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Hydrocodone Overdose: Symptoms, Prevention & Treatment

Last Updated: November 1, 2023

Editorial Policy | Research Policy

Hydrocodone, a powerful painkiller, is often prescribed to manage moderate to severe pain. While it can be a lifeline for those suffering from chronic pain, it’s also a drug that carries a risk of misuse and overdose. From March 2022 through February 2023, almost 14,000 Americans died from an overdose of prescription opioids like hydrocodone. For this reason, it’s important to understand the signs of a hydrocodone overdose and how to prevent it.

What Is Hydrocodone?

Hydrocodone is an opioid medication, which means it works by altering the way your brain and nervous system react to pain. It’s often combined with other non-addictive drugs like acetaminophen to enhance its pain-relieving effects. However, like other opioids, hydrocodone can be highly addictive, leading to misuse and potential overdose.

How Does a Hydrocodone Overdose Happen?

An overdose can occur when someone takes more hydrocodone than their body can handle. This might happen if someone takes more than their prescribed dose, takes it more often than directed or uses it without a prescription. Over time, a person may develop a tolerance to hydrocodone, meaning they need to take more of the drug to achieve the same effect. This increases the risk of an overdose.

Recognizing the Signs of a Hydrocodone Overdose

If you suspect someone has overdosed on hydrocodone, it’s crucial to recognize the signs and get help immediately. Symptoms of a hydrocodone overdose can include:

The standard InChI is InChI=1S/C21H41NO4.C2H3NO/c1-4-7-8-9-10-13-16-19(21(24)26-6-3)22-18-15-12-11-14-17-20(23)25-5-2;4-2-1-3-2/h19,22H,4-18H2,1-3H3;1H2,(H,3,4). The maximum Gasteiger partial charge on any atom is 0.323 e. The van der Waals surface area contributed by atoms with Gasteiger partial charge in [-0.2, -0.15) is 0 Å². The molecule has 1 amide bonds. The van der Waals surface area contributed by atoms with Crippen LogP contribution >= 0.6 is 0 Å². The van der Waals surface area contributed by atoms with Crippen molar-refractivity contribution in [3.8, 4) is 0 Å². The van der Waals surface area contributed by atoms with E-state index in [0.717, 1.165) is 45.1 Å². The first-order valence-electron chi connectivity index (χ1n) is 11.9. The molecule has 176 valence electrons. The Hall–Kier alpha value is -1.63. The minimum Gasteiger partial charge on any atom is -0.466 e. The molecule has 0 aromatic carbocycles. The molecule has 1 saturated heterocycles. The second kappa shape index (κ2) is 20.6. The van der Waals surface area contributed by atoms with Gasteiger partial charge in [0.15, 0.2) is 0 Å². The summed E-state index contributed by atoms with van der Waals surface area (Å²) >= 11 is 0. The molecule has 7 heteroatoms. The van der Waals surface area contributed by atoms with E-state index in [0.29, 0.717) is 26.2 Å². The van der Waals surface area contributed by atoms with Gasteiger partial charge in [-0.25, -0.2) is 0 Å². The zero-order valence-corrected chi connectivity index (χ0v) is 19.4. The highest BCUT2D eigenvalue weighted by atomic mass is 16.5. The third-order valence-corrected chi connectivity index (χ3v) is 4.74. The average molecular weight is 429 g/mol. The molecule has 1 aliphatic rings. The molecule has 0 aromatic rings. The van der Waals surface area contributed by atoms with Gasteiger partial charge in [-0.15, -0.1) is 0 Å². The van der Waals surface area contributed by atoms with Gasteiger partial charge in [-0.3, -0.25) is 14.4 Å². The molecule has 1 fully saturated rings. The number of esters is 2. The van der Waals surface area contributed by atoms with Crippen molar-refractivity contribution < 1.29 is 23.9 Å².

• Small pupils
  • Nausea or vomiting
  • Abdominal pain
  • Drowsiness or unresponsiveness
  • Slow or absent breathing
  • Pale, clammy skin
  • A blue tinge to the skin, especially around the mouth or in the nail beds

These symptoms can lead to serious complications, such as coma or even death. If you notice any of these signs, call for emergency help right away, then administer naloxone (Narcan) if available.

Preventing a Hydrocodone Overdose

Preventing a hydrocodone overdose starts with using the medication responsibly. Always follow your doctor’s instructions and never take more than the prescribed dose. If you find that your current dose isn’t managing your pain effectively, talk to your doctor. Don’t try to adjust the dose on your own and don’t take the medication more often than prescribed.

What to Do in Case of a Suspected Hydrocodone Overdose

If you’re present when someone might be experiencing a hydrocodone overdose, your swift and appropriate response could be life-saving. Here’s what you should do:

  1. Dial 911: As soon as you suspect an overdose, call 911. The emergency services operators can guide you through first aid procedures and ensure that professional medical help is on the way.
  2. Use Narcan if available: Narcan, also known as naloxone, is a medication that can temporarily counteract the effects of a hydrocodone overdose. If you have access to Narcan and know how to use it, administer it immediately. This can buy crucial time while waiting for medical professionals to arrive.
  3. Keep an eye on breathing: One of the most dangerous symptoms of a hydrocodone overdose is slowed or stopped breathing. Monitor the person’s breathing closely. If it becomes too slow or stops altogether, be prepared to perform CPR if you’re trained to do so.
  4. Position safely: If the person is breathing normally, position them on their side in a safe location. This can help prevent choking if they vomit. Continue to monitor their breathing until help arrives.

Get Evidence-Based Opioid Addiction Treatment at The Recovery Village Atlanta 

A hydrocodone overdose can be a wake-up call that your addiction is spiraling out of control and that you need help. The Recovery Village Atlanta believes that the best way to help you overcome your hydrocodone addiction is to support you every step of the way. We offer a continuum of hydrocodone addiction care, from detox to wean you off hydrocodone to rehab to keep you off. Don’t wait: contact us today to learn how we can put you on the road to recovery.


Centers for Disease Control and Prevention. “Products – Vital Statistics Rapid Release – Provisional Drug Overdose Data.” Accessed July 23, 2023.

Substance Abuse and Mental Health Services Administration. “Preventing, Recognizing, and Treating Opioid Overdose.” March 21, 2023. Accessed July 23, 2023.